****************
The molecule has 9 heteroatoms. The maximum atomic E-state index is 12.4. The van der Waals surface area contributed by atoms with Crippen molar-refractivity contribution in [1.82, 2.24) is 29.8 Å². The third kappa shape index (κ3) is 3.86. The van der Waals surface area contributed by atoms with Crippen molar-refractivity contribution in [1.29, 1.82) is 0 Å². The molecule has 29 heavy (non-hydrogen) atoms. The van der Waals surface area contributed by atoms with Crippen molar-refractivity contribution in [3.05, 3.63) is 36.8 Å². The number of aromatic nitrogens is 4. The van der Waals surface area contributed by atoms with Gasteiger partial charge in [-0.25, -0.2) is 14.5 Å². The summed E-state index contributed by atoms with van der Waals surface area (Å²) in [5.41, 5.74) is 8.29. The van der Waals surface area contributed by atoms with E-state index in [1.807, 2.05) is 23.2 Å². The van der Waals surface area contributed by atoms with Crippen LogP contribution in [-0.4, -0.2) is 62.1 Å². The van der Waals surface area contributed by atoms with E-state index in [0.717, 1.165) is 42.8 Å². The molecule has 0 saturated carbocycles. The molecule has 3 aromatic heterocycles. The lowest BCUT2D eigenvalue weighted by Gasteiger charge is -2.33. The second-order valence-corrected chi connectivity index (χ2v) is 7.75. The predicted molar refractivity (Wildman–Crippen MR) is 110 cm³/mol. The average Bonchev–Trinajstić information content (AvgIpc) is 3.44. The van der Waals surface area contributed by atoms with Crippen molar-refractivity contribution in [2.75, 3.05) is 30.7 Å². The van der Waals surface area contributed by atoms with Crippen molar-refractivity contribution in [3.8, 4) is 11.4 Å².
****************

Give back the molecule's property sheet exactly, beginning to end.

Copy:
The molecule has 9 heteroatoms. The maximum atomic E-state index is 12.4. The van der Waals surface area contributed by atoms with Crippen molar-refractivity contribution in [1.82, 2.24) is 29.8 Å². The third kappa shape index (κ3) is 3.86. The van der Waals surface area contributed by atoms with Crippen molar-refractivity contribution in [1.29, 1.82) is 0 Å². The molecule has 29 heavy (non-hydrogen) atoms. The van der Waals surface area contributed by atoms with Crippen molar-refractivity contribution in [3.05, 3.63) is 36.8 Å². The number of aromatic nitrogens is 4. The van der Waals surface area contributed by atoms with Gasteiger partial charge in [-0.25, -0.2) is 14.5 Å². The summed E-state index contributed by atoms with van der Waals surface area (Å²) in [5.41, 5.74) is 8.29. The van der Waals surface area contributed by atoms with E-state index in [1.807, 2.05) is 23.2 Å². The van der Waals surface area contributed by atoms with Crippen LogP contribution in [-0.4, -0.2) is 62.1 Å². The van der Waals surface area contributed by atoms with E-state index in [0.717, 1.165) is 42.8 Å². The molecule has 0 saturated carbocycles. The molecule has 3 aromatic heterocycles. The lowest BCUT2D eigenvalue weighted by Gasteiger charge is -2.33. The second-order valence-corrected chi connectivity index (χ2v) is 7.75. The predicted molar refractivity (Wildman–Crippen MR) is 110 cm³/mol. The average Bonchev–Trinajstić information content (AvgIpc) is 3.44. The van der Waals surface area contributed by atoms with Crippen molar-refractivity contribution in [2.75, 3.05) is 30.7 Å². The van der Waals surface area contributed by atoms with Crippen molar-refractivity contribution in [3.8, 4) is 11.4 Å².